More than 350 bioeconomy experts from all over Europe gather today in Helsinki, Finland, at the European Bioeconomy Scene 2019 conference organised by the Finnish Ministry of Agriculture and Forestry and the European Commission. The aim of the conference is to raise public awareness and promote dialogue on the progress towards a bioeconomy. The meeting in Helsinki is one of the major events to be held under Finland’s Presidency of the Council of the EU.
“We are living in a world of finite resources on which global challenges such as climate change and an increasing world population put additional pressure. The situation forces us to think about the ways in which we produce, consume and discard goods. The bioeconomy has great untapped potential to address several of these challenges,” saidJyrki Katainen, Vice-President of the European Commission, in his opening words.
“I can see that humankind is facing a multifaceted sustainability challenge to which there is no single quick fix,” said Mr Katainen. To tackle this challenge, the Commission has adopted several measures, including the Circular Economy Action Plan and a comprehensive climate and energy package for 2030. In 2018, the Commission presented its updated bioeconomy strategy, outlining a holistic way to promote and increase sustainable use of renewables.
Bioeconomy has a central role in the decarbonisation of economies
The EU’s updated bioeconomy strategy and action plan contain 14 actions that will support a transition to a circular and sustainable bioeconomy operating within planetary boundaries. Research and innovation are at the core of providing the solutions that will allow the member states to drive a just transition towards a circular and sustainable bioeconomy.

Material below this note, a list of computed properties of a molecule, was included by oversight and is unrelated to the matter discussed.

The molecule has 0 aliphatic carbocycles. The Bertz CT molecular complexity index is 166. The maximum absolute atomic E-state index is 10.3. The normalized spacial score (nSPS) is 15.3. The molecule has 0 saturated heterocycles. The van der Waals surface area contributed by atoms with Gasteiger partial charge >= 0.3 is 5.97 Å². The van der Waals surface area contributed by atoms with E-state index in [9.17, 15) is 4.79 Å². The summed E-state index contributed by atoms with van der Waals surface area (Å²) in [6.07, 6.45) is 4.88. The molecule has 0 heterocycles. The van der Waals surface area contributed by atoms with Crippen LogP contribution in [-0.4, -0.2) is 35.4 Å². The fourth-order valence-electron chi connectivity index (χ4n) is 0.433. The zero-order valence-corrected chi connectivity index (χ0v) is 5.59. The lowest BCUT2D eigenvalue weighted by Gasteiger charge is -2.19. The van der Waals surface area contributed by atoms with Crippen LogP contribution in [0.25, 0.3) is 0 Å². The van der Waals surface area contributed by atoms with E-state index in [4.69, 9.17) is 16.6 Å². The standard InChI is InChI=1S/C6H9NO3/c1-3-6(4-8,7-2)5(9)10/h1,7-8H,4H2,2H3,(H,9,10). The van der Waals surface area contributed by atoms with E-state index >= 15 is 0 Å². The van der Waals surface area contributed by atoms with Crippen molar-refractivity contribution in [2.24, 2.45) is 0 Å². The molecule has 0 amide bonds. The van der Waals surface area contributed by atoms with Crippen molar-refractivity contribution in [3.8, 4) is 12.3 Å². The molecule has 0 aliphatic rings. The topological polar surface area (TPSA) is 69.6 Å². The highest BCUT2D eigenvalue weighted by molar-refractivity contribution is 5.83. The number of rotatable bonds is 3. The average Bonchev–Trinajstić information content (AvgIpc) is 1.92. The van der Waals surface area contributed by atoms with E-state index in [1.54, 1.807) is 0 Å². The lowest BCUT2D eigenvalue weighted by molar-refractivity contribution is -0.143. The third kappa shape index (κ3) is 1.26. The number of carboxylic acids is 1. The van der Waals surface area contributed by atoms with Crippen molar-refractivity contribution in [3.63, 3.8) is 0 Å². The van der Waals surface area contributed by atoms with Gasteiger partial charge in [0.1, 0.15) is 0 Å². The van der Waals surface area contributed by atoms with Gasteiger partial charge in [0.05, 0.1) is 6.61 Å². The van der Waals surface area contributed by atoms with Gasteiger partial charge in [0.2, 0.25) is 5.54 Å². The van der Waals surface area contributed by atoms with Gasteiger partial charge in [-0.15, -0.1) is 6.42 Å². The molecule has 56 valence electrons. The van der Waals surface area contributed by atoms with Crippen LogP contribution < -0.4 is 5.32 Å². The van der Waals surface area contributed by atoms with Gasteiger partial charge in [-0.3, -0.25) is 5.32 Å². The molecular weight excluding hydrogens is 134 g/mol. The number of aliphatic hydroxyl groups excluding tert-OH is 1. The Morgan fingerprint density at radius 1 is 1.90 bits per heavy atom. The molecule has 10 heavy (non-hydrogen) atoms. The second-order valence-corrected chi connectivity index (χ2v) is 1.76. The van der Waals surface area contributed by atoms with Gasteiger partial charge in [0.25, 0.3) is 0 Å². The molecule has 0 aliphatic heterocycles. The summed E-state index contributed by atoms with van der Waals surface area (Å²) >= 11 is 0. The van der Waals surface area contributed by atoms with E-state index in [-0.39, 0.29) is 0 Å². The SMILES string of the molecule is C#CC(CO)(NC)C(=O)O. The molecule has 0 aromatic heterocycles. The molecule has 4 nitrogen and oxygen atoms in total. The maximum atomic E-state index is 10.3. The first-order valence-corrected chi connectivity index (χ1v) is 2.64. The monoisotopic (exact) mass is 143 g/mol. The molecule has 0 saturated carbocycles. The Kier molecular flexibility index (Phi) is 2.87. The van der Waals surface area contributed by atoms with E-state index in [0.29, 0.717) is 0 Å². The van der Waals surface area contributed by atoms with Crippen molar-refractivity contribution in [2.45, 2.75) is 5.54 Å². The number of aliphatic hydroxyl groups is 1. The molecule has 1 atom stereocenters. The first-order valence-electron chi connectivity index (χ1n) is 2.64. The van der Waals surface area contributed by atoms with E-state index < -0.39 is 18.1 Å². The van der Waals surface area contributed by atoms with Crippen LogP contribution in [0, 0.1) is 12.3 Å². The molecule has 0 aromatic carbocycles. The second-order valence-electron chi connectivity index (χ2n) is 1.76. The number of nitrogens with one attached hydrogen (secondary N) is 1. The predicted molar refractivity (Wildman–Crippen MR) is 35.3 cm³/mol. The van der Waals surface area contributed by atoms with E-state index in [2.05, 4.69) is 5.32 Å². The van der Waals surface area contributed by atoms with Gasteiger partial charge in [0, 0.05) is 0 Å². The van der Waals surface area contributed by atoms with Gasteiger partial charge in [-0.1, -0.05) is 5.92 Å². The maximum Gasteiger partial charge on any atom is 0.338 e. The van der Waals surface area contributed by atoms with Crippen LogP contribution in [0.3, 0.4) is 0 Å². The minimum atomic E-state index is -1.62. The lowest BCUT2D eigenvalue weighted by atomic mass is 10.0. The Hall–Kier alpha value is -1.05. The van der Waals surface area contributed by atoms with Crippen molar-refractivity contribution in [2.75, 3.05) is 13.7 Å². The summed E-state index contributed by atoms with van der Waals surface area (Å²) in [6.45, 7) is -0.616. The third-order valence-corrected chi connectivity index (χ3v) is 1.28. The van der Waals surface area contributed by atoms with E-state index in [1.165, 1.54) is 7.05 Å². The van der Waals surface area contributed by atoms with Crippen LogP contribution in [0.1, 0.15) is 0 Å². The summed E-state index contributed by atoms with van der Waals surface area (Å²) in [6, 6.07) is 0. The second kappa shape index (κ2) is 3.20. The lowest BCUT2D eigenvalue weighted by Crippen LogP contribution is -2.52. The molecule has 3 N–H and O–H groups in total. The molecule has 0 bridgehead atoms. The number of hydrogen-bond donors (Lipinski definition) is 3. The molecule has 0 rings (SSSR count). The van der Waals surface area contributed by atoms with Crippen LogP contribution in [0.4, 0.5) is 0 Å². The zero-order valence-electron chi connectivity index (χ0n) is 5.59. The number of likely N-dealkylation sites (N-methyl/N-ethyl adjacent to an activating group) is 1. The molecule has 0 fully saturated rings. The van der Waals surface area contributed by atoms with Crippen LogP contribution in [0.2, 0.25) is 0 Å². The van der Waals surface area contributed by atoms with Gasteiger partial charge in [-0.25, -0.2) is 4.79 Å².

The bioeconomy is one of the European Union’s largest and most important sectors encompassing agriculture, forestry, fisheries, food, bioenergy and bio-based industries with an annual turnover of around €2 trillion and employing around 18 million people. The conference in Helsinki brings together academics, researchers, stakeholders, policymakers, business representatives and civil society organisations across the bioeconomy sector to exchange knowledge, coordinate activities and discuss new actions.
Conference’s leading themes are social sustainability and justice
“I am very pleased that together with European Commission Finland has had the opportunity to build a high-level conference around bioeconomy,” saidJari Leppä, Finnish Minister of Agriculture and Forestry. He continued: “We aim at finding special strengths on which the member states can build their own bioeconomy strategies. The conference’s leading themes are social sustainability and justice.”
“In Finland, our strength lies in our extensive natural resources, especially forests that continue to be the cornerstone of our bioeconomy,” said Minister Leppä. Finland published its own national bioeconomy strategy in 2014. Its goal is to create a level playing field for the bioeconomy, promote technological development, strengthen R&I activities and safeguard the accessibility of biomass resources.
“The Finnish bioeconomy policy has been successful,” said Minister Leppä. The bioeconomy sector’s output has outpaced that of the national economy on average, and we have seen big biorefinery investments realised in Finland. A sustainable climate and energy policy is also at the heart of the present government programme, while we continue to develop our bioeconomy.”
The European Bioeconomy Scene 2019 conference was opened on 8 July with a welcome reception organised by the City of Helsinki and hosted by MayorJan Vapaavuori. Tomorrow, on 10 July, excursions will be organised to see how the bioeconomy can work in practice. Excursions will take place within the greater Helsinki area, and in central and eastern Finland.